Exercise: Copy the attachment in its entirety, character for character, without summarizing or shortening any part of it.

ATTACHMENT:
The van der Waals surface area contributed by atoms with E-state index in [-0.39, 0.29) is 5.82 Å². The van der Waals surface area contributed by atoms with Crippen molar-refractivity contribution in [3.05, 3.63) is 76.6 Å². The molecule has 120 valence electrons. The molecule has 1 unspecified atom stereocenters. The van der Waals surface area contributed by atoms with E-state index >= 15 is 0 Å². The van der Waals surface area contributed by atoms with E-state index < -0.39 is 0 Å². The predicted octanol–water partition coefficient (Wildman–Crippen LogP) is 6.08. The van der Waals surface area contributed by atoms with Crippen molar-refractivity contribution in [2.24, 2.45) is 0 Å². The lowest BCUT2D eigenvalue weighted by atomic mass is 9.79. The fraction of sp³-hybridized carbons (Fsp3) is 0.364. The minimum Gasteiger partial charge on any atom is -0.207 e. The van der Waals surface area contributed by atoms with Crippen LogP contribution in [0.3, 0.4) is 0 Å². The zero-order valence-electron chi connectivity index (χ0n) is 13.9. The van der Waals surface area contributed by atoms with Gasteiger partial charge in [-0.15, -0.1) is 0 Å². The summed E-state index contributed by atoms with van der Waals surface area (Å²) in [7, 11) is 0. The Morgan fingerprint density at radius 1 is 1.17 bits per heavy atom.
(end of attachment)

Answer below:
The van der Waals surface area contributed by atoms with E-state index in [-0.39, 0.29) is 5.82 Å². The van der Waals surface area contributed by atoms with Crippen molar-refractivity contribution in [3.05, 3.63) is 76.6 Å². The molecule has 120 valence electrons. The molecule has 1 unspecified atom stereocenters. The van der Waals surface area contributed by atoms with E-state index >= 15 is 0 Å². The van der Waals surface area contributed by atoms with E-state index < -0.39 is 0 Å². The predicted octanol–water partition coefficient (Wildman–Crippen LogP) is 6.08. The van der Waals surface area contributed by atoms with Crippen molar-refractivity contribution in [2.24, 2.45) is 0 Å². The lowest BCUT2D eigenvalue weighted by atomic mass is 9.79. The fraction of sp³-hybridized carbons (Fsp3) is 0.364. The minimum Gasteiger partial charge on any atom is -0.207 e. The van der Waals surface area contributed by atoms with Crippen LogP contribution in [0.3, 0.4) is 0 Å². The zero-order valence-electron chi connectivity index (χ0n) is 13.9. The van der Waals surface area contributed by atoms with Gasteiger partial charge in [-0.15, -0.1) is 0 Å². The summed E-state index contributed by atoms with van der Waals surface area (Å²) in [7, 11) is 0. The Morgan fingerprint density at radius 1 is 1.17 bits per heavy atom.